How to Create Less Vulnerable Software

Wednesday, December 14, 2016 @ 02:12 PM gHale


It is possible to create software with 100 times fewer vulnerabilities than we do today.

To get there, coders can adopt the approaches compiled in a new publication from the National Institute of Standards and Technology (NIST).

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The 60-page document, “NIST Interagency Report (NISTIR) 8151: Dramatically Reducing Software Vulnerabilities,” is a collection of the newest strategies gathered from across industry and other sources for reducing bugs in software.

While the report is officially a response to a request for methods from the White House’s Office of Science and Technology Policy, NIST computer scientist Paul E. Black said its contents will help any organization that seeks to author high-quality, low-defect computer code.

“We want coders to know about it,” said Black, one of the publication’s coauthors. “We concentrated on including novel ideas that they may not have heard about already.”

Black compiled these ideas while working with software assurance experts from private companies in the computer industry as well as several government agencies that generate code.

Vulnerabilities are common in software. Even small applications have hundreds of bugs.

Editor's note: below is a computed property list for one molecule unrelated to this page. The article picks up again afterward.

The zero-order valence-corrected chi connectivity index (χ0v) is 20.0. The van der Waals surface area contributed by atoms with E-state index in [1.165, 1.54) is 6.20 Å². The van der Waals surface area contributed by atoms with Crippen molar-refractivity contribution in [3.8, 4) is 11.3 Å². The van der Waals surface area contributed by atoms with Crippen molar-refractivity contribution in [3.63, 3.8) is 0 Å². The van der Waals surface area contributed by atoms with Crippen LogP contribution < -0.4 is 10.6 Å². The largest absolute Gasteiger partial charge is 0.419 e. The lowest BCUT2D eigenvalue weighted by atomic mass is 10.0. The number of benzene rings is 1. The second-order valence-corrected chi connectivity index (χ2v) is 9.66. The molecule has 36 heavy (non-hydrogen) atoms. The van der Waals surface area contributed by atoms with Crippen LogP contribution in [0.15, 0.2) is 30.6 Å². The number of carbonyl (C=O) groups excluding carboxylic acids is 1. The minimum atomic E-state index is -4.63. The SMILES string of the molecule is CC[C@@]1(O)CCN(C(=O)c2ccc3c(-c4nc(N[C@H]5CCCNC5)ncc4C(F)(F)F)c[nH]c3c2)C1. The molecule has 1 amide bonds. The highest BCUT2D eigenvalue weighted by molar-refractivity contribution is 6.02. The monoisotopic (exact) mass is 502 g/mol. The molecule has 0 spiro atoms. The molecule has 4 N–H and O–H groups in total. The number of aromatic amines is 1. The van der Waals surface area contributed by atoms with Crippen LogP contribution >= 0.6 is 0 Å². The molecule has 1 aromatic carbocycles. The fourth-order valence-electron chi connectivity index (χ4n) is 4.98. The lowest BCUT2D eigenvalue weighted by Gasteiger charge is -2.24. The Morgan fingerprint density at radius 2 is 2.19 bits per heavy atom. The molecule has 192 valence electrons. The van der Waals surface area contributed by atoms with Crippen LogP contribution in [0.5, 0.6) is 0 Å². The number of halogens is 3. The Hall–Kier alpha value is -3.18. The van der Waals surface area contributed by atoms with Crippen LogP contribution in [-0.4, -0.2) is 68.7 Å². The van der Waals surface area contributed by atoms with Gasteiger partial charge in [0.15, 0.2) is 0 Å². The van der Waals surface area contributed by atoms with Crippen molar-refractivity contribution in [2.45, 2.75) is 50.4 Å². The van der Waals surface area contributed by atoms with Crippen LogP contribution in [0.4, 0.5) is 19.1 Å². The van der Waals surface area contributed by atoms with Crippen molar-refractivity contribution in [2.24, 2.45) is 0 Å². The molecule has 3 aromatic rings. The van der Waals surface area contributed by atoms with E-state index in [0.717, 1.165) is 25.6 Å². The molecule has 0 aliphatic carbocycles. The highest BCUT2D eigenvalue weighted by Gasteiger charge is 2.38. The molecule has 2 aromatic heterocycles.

Lowering these numbers would bring advantages, such as reducing the number of computer crashes and reboots users need to deal with, not to mention decreasing the number of patch updates they need to download.

The heart of the document is five sets of approaches, tools and concepts that can help, all of which can be found in the document’s second section, Black said. The approaches are under five subheadings that, despite their jargon-heavy titles, each possess a common-sense idea as an overarching principle.

These approaches include: Using math-based tools to verify the code will work properly; breaking up a computer’s programs into modular parts so if one part fails, the whole program doesn’t crash; connecting analysis tools for code that currently operate in isolation; using appropriate programming languages for the task the code attempts to carry out; and developing evolving and changing tactics for protecting code that is the target of cyberattacks.

“Security tends to bubble to the surface because we’ve got adversaries who want to exploit weaknesses,” Black said, “but we’d still want to avoid bugs even without this threat. The effort to stymie them brings up general principles. You’ll notice the title doesn’t have the word ‘security’ in it anywhere.”

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